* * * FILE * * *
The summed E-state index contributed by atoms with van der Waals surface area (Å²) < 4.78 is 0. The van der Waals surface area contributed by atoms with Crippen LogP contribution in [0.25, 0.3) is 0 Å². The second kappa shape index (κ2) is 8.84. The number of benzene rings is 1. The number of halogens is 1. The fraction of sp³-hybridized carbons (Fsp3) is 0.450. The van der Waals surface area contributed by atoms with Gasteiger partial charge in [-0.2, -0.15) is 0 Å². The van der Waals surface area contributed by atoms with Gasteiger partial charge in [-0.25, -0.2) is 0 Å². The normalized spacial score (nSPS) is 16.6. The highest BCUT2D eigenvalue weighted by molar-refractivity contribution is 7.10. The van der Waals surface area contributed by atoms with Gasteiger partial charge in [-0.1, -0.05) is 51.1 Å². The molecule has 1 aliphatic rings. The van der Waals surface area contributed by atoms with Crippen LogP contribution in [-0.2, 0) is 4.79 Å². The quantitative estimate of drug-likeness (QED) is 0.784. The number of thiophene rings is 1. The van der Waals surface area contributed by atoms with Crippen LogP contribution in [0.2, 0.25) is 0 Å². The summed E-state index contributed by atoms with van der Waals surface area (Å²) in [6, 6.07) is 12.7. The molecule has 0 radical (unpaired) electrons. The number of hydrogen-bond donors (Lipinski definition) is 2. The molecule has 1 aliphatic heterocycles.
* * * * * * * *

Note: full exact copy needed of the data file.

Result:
The summed E-state index contributed by atoms with van der Waals surface area (Å²) < 4.78 is 0. The van der Waals surface area contributed by atoms with Crippen LogP contribution in [0.25, 0.3) is 0 Å². The second kappa shape index (κ2) is 8.84. The number of benzene rings is 1. The number of halogens is 1. The fraction of sp³-hybridized carbons (Fsp3) is 0.450. The van der Waals surface area contributed by atoms with Gasteiger partial charge in [-0.2, -0.15) is 0 Å². The van der Waals surface area contributed by atoms with Gasteiger partial charge in [-0.25, -0.2) is 0 Å². The normalized spacial score (nSPS) is 16.6. The highest BCUT2D eigenvalue weighted by molar-refractivity contribution is 7.10. The van der Waals surface area contributed by atoms with Gasteiger partial charge in [-0.1, -0.05) is 51.1 Å². The molecule has 1 aliphatic rings. The van der Waals surface area contributed by atoms with Crippen LogP contribution in [-0.2, 0) is 4.79 Å². The quantitative estimate of drug-likeness (QED) is 0.784. The number of thiophene rings is 1. The van der Waals surface area contributed by atoms with Crippen LogP contribution in [0.2, 0.25) is 0 Å². The summed E-state index contributed by atoms with van der Waals surface area (Å²) in [6, 6.07) is 12.7. The molecule has 0 radical (unpaired) electrons. The number of hydrogen-bond donors (Lipinski definition) is 2. The molecule has 1 aliphatic heterocycles.